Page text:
I became vegan largely due to gut instinct. By that I mean that when I read the truth about the dairy and egg industries, I suddenly realised that my victims were just like me, with hopes and needs, with bonds that bound them to friends and family, desperate to protect their children and knowing the gut-wrenching anxiety that every parent knows. I knew that I had been utterly in the wrong and I had no excuses. The bottom fell out of my world.
I think that’s true of many people although I have no doubt that others are swayed to become vegan by reasoned discussion and debate. So although your experience may differ, I’m sharing this from my own perspective because it’s my truth and it’s what I know best.
As I’ve written before, I’m a mother, so I have laboured to bring children into the world and have nursed them in the way mammals do. I have felt the overwhelming emotion that a mammalian mother feels for her infants, and even to this day, without a moment’s hesitation, I would stand in front of a bullet, would give my right arm, would gladly lay down my life for them. I’ve lived every mother’s nightmares, the anxiety for their safety, the sleepless nights of wondering how I could continue to find meaning in my life if anything were to happen to them. Yes, it may sound like a cliché, but I’m sure that’s what nature designs mothers to do.
I can never forget the feeling that I had, after the marathon Google session that stripped the blinkers from me, after the tears had dried from my swollen eyes, when the shuddering sobs had started to subside, after I had accepted my inner emptiness as part of a new reality that I didn’t live in the world I thought I did. I remember the stomach-churning realisation that by drinking animal milk, eating cheese, eating eggs, wearing wool and all the rest of my casual, thoughtless behaviour, my actions had brought my worst nightmares to other mothers who were exactly like me in every relevant way except species. I remember the words screaming in my mind, ‘NO. No more. Never again’. And so I became vegan.
I freely admit that at this point I knew very little about veganism. All I knew was that I no longer wished to be part of any group of humans who considered their trivial and unnecessary preferences were more important than the lives of sentient individuals like myself. I no longer wished to be part of any group of humans who presumed some entitlement to use in the most sickening and scarcely believable ways, innocent, vulnerable and helpless individuals who were powerless against our superior technology and – let’s be honest – our unchecked brutality. I no longer wished to be part of any group of humans who found it acceptable to violate, confine, mutilate, enslave and kill our fellow earthlings with no justification whatsoever.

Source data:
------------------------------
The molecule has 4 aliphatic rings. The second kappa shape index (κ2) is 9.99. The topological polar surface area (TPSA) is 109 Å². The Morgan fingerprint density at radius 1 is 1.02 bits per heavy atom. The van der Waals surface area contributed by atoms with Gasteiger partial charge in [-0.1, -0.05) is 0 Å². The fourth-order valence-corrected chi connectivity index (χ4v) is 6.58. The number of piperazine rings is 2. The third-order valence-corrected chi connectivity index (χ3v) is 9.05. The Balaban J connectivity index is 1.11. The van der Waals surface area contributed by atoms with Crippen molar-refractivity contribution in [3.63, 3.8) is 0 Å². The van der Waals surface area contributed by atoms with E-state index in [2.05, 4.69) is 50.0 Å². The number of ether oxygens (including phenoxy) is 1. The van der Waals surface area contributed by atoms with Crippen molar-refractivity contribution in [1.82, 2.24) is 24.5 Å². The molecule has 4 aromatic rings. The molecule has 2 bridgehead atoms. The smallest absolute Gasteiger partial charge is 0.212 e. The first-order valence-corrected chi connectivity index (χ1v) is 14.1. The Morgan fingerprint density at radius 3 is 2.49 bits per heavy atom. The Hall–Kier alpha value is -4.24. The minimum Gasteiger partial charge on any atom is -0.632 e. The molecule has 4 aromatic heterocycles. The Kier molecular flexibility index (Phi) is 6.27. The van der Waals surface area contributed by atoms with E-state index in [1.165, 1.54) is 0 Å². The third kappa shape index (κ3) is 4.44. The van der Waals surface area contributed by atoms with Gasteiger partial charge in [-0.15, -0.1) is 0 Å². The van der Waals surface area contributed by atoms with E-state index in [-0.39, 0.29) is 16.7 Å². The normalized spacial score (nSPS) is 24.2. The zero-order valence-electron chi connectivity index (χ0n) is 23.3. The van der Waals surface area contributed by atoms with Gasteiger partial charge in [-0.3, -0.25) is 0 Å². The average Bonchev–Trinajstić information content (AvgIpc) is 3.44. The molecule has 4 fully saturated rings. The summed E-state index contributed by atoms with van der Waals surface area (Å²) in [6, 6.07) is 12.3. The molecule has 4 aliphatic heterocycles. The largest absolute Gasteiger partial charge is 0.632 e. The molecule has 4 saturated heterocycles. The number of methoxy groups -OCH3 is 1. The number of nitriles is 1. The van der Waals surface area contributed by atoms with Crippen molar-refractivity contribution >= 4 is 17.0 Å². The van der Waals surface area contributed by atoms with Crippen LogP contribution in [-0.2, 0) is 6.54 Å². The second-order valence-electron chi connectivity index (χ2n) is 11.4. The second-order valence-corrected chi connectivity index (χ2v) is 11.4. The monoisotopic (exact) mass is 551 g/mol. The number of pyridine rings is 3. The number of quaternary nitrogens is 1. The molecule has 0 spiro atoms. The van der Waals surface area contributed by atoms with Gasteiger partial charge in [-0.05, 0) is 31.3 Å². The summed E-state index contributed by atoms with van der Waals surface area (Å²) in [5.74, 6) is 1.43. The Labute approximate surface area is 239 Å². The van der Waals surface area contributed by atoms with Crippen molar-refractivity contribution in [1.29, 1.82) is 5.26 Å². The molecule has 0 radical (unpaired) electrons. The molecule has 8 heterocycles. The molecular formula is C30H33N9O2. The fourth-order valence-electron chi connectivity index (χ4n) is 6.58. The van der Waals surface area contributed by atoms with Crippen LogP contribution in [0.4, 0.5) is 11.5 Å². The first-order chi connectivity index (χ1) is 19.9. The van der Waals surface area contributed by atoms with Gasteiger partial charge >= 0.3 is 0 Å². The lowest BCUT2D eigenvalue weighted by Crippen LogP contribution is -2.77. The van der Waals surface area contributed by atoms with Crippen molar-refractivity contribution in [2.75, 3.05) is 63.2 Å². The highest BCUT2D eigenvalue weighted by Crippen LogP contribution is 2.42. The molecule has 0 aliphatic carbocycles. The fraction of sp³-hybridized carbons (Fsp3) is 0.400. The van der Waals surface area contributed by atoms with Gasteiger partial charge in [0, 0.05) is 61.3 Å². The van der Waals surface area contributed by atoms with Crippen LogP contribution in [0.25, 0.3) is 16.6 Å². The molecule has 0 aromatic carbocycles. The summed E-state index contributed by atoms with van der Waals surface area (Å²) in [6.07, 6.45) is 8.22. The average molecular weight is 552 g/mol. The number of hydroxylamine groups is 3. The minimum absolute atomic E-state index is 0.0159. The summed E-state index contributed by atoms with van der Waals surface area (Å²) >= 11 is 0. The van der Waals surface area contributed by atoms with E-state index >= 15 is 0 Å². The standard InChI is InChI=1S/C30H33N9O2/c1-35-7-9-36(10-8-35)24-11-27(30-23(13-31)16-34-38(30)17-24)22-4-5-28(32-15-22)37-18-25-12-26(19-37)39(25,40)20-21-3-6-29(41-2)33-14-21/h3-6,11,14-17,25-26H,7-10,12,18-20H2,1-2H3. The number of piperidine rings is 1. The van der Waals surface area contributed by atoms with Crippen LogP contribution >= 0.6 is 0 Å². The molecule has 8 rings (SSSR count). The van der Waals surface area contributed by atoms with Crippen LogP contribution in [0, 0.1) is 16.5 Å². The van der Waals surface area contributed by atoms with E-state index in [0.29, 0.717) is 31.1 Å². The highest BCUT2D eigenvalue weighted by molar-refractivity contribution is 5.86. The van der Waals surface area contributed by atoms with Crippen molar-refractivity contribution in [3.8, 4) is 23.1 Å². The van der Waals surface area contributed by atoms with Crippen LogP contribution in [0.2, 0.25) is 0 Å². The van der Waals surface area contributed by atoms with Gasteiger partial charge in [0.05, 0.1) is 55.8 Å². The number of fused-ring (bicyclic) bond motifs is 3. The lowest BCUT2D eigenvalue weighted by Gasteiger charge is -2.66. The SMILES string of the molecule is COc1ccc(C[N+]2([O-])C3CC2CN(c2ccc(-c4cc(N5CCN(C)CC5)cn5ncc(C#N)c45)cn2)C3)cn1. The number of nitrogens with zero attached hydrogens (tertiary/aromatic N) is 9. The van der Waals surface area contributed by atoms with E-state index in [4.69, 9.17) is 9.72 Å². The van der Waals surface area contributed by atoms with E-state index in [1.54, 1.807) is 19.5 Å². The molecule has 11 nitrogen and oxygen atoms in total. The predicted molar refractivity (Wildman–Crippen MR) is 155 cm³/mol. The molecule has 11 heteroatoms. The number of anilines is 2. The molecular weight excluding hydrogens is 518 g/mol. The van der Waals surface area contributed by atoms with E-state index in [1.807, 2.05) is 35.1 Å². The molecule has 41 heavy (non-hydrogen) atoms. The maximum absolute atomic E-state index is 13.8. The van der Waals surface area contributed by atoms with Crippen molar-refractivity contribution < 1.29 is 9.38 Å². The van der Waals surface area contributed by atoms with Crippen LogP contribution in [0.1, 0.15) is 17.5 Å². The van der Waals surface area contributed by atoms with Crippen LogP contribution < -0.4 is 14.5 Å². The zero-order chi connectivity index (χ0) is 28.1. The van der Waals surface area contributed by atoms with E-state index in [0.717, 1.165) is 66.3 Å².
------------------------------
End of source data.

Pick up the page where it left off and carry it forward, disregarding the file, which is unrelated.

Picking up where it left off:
The first disappointment and other excuses
My first rude awakening occurred very shortly afterwards. I was so naive that I honestly thought that everyone would share my horror and would come to the same conclusion that veganism is the only rational decision possible. Sadly this was not the case.
On sharing the revelation of humanity’s unspeakable conduct at work, I immediately ran into what I now recognise as standard nonvegan justifications. I can still remember, ‘I didn’t climb to the top of the food chain to eat lettuce’, and ‘It’s my personal choice to eat meat’, from two people who, in a heartbeat, went from hero to zero in my estimation. As I sat there, inwardly shaking with grief and frustration, unable to speak because my voice would have betrayed me, I realised then that I needed to educate myself so that never again would I have to accept ill-informed and morally unjustifiable excuses without a ready response.
It was during this period of enquiry that I came across a number of writers and of course a huge number of organisations. This continuing quest to understand veganism, led me to my second revelation. I had originally assumed that everyone who identified themselves as vegan and a supporter of ‘animal rights’ all shared my view that animal use is wrong. I had originally assumed that whilst there would surely be some that were better than others, those claiming to represent animals rights would all have the same core values, namely that ALL use of other species is wrong.
I discovered that this view is called abolitionism. Abolitionism, developed by Prof Gary L Francione, is the view that all use is morally wrong and that all sentient beings, humans or nonhumans, share a basic right: the right not to be treated as the property of others. I knew beyond a shadow of a doubt that this described my own conviction.
The second disappointment, when ‘rights’ aren’t rights
Well, along came my second big disappointment. It didn’t take me very long to realise that the vast majority of the ‘animal rights’ groups are not, in fact promoting animal rights at all because if they were, and as the first right of any individual is to not be the property of another, they would be stressing that veganism is the absolute minimum standard that we must set.